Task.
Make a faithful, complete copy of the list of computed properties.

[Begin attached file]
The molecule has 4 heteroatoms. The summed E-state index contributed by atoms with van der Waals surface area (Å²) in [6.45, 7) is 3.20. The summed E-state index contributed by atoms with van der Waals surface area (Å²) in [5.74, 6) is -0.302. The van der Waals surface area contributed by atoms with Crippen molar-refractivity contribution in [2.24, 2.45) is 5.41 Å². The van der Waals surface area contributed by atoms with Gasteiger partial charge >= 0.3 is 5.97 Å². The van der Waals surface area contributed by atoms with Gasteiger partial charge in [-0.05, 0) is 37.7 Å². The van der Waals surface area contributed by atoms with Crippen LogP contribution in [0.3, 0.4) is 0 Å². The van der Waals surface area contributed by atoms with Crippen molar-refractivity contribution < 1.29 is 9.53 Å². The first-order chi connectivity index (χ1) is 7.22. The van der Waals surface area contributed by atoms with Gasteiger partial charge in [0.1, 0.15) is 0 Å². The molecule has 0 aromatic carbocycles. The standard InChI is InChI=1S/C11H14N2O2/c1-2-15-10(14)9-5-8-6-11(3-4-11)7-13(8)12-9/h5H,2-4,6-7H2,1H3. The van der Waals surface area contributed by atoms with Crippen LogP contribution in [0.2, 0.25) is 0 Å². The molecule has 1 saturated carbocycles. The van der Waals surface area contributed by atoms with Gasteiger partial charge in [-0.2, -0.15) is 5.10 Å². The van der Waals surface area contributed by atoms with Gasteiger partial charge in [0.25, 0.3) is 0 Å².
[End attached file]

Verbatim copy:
The molecule has 4 heteroatoms. The summed E-state index contributed by atoms with van der Waals surface area (Å²) in [6.45, 7) is 3.20. The summed E-state index contributed by atoms with van der Waals surface area (Å²) in [5.74, 6) is -0.302. The van der Waals surface area contributed by atoms with Crippen molar-refractivity contribution in [2.24, 2.45) is 5.41 Å². The van der Waals surface area contributed by atoms with Gasteiger partial charge >= 0.3 is 5.97 Å². The van der Waals surface area contributed by atoms with Gasteiger partial charge in [-0.05, 0) is 37.7 Å². The van der Waals surface area contributed by atoms with Crippen LogP contribution in [0.3, 0.4) is 0 Å². The van der Waals surface area contributed by atoms with Crippen molar-refractivity contribution < 1.29 is 9.53 Å². The first-order chi connectivity index (χ1) is 7.22. The van der Waals surface area contributed by atoms with Gasteiger partial charge in [0.1, 0.15) is 0 Å². The molecule has 0 aromatic carbocycles. The standard InChI is InChI=1S/C11H14N2O2/c1-2-15-10(14)9-5-8-6-11(3-4-11)7-13(8)12-9/h5H,2-4,6-7H2,1H3. The van der Waals surface area contributed by atoms with Crippen LogP contribution in [0.2, 0.25) is 0 Å². The molecule has 1 saturated carbocycles. The van der Waals surface area contributed by atoms with Gasteiger partial charge in [-0.2, -0.15) is 5.10 Å². The van der Waals surface area contributed by atoms with Gasteiger partial charge in [0.25, 0.3) is 0 Å².